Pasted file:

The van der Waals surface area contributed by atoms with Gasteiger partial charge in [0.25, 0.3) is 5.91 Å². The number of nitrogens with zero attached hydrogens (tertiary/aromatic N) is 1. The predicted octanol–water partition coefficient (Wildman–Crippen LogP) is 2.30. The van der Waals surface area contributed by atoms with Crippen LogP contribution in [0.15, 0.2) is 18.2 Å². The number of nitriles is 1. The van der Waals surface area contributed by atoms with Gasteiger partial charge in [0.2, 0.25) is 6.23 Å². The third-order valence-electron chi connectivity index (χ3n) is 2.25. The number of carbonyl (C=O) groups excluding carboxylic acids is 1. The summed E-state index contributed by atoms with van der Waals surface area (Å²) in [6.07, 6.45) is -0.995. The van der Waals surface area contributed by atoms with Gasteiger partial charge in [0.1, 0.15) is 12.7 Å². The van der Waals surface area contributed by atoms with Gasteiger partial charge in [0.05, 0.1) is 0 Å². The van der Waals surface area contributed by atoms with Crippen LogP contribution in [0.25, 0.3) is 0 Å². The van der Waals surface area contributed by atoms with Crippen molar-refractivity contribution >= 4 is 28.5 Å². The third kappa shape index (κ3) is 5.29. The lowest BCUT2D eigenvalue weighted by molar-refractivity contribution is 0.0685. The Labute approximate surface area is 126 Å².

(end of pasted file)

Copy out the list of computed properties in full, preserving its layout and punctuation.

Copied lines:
The van der Waals surface area contributed by atoms with Gasteiger partial charge in [0.25, 0.3) is 5.91 Å². The number of nitrogens with zero attached hydrogens (tertiary/aromatic N) is 1. The predicted octanol–water partition coefficient (Wildman–Crippen LogP) is 2.30. The van der Waals surface area contributed by atoms with Crippen LogP contribution in [0.15, 0.2) is 18.2 Å². The number of nitriles is 1. The van der Waals surface area contributed by atoms with Gasteiger partial charge in [0.2, 0.25) is 6.23 Å². The third-order valence-electron chi connectivity index (χ3n) is 2.25. The number of carbonyl (C=O) groups excluding carboxylic acids is 1. The summed E-state index contributed by atoms with van der Waals surface area (Å²) in [6.07, 6.45) is -0.995. The van der Waals surface area contributed by atoms with Gasteiger partial charge in [0.1, 0.15) is 12.7 Å². The van der Waals surface area contributed by atoms with Gasteiger partial charge in [0.05, 0.1) is 0 Å². The van der Waals surface area contributed by atoms with Crippen LogP contribution in [0.25, 0.3) is 0 Å². The van der Waals surface area contributed by atoms with Crippen molar-refractivity contribution >= 4 is 28.5 Å². The third kappa shape index (κ3) is 5.29. The lowest BCUT2D eigenvalue weighted by molar-refractivity contribution is 0.0685. The Labute approximate surface area is 126 Å².